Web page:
Loud Music Causes Hearing Loss

By Michael P.

Bang! Crash! Clap! Wub! All of these sounds, however grossly oversimplified, are the sounds of music. All of us have heard it, experienced it, and jammed out to one of these artistic creations. Music, however, has vastly changed over the past several decades. Its production and distribution has been revolutionized by the computer era of the twenty first century. Streaming services such as Spotify and Soundcloud aGirl with heaphonesllow for lesser known artists to easily and effectively distribute their work to a larger audience. Computer software such as Ableton and Fruity Loops Studio has allowed experimental musicians to create new and neo-modern auditory works of art that manipulate and alter sound waves to their absolute maximum. Generally, the music industry, and its accessibility has seen a spike relative to our increased social connectivity. Combined with smartphones, music becomes available to virtually anyone, anywhere. A simple train ride home or a walk in the park can become a tune filled adventure. However, the widespread availability of music has also provided listeners with another customizable feature and ability: the volume.

Unlike thirty or forty years ago, it is quite common to hear someone else’s music leaking through their earphones, indicating a tremendous volume. Volume generally brings emotion to songs that would seem lifeless, and draws out the lower tones in the background. Some teenagers even enjoy the “rush” that deafening beats bring them. There, however, is quite a significant downside to this: hearing loss. Scientific studies conducted by the National Institute on Deafness and Other Communication Diseases points out, with remarkable clarity, that a large number of teens are currently either affected by partial deafness, or are potentially exposed to its effects. In 2010, a CDC study calculated that approximately 16 percent of all American teens suffered from some form of hearing loss, caused largely by loud noises and sounds.

Noise Induced Hearing Loss (NIHL) is a phenomenon caused, as is sufficiently explained by the name, by loud noises or sounds. Within the ear channel, there exist hair cells, to which miniscule stereocilia are attached. These stereocilia respond to movement of the hair cells and bend, opening small channels through which chemicals can be exchanged, creating an electrical signal.  This signal, in turn, is then transferred by the auditory nerve and converted in the brain to sounds we can interpret and comprehend. Loud noise can damage these hair cells, eventually killing them, consequently causing less impulses to reach the brain. As well as this, a protective layer on the nerve called myelin can be damaged, lowering sensitivity of the nerve itself.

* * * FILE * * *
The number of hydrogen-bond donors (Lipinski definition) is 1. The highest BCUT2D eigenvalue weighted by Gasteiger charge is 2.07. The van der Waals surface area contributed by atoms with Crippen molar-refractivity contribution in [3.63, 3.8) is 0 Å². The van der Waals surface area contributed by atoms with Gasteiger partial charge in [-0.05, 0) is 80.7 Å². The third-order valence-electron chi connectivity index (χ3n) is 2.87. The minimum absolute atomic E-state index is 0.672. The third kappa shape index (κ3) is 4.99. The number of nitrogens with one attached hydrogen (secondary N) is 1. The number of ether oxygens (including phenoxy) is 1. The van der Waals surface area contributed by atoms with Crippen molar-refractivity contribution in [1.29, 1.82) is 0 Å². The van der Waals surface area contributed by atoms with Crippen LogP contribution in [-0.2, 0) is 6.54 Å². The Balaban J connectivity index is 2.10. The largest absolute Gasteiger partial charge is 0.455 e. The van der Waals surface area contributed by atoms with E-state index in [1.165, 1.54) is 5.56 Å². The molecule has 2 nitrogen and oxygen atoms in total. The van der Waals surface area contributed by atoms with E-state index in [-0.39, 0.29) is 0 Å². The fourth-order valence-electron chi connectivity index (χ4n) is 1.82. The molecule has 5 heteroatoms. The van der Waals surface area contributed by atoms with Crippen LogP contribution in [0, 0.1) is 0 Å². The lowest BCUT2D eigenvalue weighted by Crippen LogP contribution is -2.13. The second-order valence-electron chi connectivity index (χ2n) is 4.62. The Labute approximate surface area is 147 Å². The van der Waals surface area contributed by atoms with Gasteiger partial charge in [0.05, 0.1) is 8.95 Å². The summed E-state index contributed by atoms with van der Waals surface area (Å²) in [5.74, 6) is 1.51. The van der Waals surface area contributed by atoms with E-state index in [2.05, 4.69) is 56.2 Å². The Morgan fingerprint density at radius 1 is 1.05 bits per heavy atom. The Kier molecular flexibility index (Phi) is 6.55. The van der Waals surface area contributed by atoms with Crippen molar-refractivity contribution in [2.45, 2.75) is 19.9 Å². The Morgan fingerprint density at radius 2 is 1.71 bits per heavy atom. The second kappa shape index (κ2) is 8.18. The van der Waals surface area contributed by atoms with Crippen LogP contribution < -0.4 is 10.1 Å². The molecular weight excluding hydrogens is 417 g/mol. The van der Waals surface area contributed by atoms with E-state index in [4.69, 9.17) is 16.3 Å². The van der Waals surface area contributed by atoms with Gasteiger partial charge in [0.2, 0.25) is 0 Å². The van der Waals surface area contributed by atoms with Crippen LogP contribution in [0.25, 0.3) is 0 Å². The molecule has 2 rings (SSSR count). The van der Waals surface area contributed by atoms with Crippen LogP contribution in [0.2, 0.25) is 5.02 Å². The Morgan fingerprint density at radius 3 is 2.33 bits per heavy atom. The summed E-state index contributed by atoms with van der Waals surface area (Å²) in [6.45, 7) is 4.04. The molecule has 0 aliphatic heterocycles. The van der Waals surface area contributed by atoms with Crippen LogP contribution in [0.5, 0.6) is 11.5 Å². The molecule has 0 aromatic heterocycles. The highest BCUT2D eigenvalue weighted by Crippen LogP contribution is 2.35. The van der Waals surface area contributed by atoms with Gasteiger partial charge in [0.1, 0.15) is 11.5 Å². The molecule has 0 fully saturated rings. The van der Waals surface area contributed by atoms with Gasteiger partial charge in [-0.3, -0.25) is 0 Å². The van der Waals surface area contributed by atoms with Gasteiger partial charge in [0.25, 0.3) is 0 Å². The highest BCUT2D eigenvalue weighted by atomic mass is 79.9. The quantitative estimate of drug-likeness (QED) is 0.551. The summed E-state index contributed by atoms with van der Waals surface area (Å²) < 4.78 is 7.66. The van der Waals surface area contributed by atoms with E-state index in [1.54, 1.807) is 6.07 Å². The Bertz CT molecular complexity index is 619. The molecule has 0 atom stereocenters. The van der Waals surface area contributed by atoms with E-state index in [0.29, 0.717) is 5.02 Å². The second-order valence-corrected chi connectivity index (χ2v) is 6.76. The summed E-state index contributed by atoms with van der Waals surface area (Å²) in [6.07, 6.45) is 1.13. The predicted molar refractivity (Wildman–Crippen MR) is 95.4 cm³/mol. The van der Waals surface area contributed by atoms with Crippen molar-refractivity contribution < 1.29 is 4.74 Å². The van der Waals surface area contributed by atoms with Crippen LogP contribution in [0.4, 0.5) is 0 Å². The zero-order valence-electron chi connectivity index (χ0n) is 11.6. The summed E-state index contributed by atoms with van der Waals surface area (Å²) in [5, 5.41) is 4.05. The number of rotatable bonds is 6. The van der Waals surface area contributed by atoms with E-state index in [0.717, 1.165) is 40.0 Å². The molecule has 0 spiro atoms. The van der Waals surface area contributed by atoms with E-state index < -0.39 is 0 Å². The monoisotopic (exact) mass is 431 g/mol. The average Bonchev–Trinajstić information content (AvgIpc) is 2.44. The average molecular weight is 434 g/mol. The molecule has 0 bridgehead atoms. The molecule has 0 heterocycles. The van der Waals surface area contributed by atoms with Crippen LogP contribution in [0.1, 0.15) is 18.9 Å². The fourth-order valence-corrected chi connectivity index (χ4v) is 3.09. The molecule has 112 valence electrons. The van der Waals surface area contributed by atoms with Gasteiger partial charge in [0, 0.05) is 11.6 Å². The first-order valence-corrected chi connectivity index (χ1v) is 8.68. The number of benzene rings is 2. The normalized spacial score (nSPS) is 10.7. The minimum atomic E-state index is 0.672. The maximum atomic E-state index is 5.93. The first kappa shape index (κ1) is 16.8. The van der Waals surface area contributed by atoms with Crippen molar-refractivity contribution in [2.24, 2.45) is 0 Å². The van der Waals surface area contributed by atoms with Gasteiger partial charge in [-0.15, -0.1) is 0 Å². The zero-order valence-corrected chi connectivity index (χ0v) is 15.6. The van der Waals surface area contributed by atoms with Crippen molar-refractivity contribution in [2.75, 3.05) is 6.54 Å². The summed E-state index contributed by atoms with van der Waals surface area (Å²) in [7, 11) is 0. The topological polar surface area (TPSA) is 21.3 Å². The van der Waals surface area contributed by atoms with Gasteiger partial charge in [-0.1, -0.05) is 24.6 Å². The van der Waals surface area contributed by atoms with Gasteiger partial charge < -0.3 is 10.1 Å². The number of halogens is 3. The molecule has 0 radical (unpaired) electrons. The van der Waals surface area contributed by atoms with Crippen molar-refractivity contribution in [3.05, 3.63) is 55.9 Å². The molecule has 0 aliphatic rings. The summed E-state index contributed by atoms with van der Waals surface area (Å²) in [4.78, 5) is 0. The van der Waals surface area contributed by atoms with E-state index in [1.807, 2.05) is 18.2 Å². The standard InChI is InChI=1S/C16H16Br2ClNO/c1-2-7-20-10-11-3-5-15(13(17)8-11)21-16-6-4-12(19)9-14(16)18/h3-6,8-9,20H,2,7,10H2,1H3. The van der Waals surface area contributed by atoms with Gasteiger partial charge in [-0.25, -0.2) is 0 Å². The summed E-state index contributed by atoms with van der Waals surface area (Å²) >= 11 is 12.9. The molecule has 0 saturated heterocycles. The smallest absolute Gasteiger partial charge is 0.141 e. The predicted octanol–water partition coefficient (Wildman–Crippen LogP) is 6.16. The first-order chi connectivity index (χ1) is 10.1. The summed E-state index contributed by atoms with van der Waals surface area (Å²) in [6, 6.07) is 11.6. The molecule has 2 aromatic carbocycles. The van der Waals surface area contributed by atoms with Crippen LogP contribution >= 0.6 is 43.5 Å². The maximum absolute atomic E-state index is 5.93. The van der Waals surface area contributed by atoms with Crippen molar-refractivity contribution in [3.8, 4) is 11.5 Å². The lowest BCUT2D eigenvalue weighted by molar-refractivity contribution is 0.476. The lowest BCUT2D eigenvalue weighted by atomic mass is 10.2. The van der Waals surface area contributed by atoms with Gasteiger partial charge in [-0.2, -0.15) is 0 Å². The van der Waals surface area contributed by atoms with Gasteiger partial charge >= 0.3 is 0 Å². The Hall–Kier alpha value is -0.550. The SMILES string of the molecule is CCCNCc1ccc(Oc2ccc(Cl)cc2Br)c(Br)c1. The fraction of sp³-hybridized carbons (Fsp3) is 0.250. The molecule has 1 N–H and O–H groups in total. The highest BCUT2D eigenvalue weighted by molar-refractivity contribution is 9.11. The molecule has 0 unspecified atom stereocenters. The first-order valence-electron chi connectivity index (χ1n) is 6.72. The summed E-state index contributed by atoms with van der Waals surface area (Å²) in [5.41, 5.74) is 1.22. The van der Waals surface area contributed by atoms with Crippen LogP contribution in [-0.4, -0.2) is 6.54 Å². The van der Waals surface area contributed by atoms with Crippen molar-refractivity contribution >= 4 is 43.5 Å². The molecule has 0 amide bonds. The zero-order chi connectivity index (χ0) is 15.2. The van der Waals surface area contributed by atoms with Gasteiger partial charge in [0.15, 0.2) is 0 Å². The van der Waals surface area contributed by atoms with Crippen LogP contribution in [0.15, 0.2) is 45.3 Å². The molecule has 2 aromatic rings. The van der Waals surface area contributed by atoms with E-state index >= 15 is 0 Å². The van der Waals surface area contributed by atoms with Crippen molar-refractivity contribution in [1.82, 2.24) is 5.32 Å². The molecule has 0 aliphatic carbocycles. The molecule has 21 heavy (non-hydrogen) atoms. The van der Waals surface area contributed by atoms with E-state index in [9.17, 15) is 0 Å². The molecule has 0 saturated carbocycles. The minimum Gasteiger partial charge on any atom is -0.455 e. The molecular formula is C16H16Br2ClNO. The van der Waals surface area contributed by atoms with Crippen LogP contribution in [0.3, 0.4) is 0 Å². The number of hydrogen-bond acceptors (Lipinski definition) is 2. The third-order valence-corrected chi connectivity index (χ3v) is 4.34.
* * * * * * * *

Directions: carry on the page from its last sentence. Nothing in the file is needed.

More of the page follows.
It might seem terrifying, and thoughts of dropping music altogether might rapidly be racing across your mind (a bit of an exaggeration), but noise-induced hearing loss can only occur, as mentioned above, at loud volumes. In general, scientists agree that prolonged exposure to a sound of louder than 85 decibels may cause mild hearing loss, with the severity scaling in tangent with strength of the sound. As a frame of reference, a normal conversation ranges around 65 decibels, a motorcycle clocks at about 95, and a police siren registers at approximately 120 decibels. Tying into music, an mp3 player is capable of producing a maximum of about 105 decibels. Extended time spent listening to this creates a high risk of NIHL, but can easily be countered by simply pressing one or two buttons. Each level of volume you go down drastically reduces the probability of hearing loss! If absolutely necessary however, it is better to use over-the-ear headphones, as they produce a significantly less intense sound on the ear than other varieties of earphones.

 

Turning down your music is not the only thing that can help counteract/prevent NIHL. If you notice that your hearing becomes strange and unnatural, or you perceive a constant ringing in your ears, take a break. Chances are, this ringing will go away, and the tinnitus (ringing) is an isolated incident. Recommended by audiological scientists, the 60/60 rule can also be used, which simply states that the threshold for volume of music should be 60%, and the maximum time spent listening should be 60 minutes. However, if this doesn’t work, and symptoms occurs often , or persist over a long period of time, it is wise to contact a doctor or another medical professional to conduct a hearing test, on the result of which action can be taken.


NIHL is a serious affliction that should not be taken lightly. In today’s modern society, music is everywhere. It connects us, defines us and allows us to express ourselves to the outside world. Its increased availability and accessibility is a godsend, but we have to ensure that its enjoyment is governed and controlled. Far too little people know about this and continue to damage their hearing on a daily basis. Groups such as “It’s a Noisy Planet. Protect Their Hearingare trying to create educational programs and campaigns in schools that will educate teachers, students and parents alike on the dangers of NIHL. The American Hearing Research Foundation is also conducting research on the numerous causes of this ailment, and the exact role of hair cells in the hearing system, to try and create methods that are more widespread and effective. In the meantime, however, we need to take this responsibility onto ourselves. Take a little bit of time to think. Turn it down!

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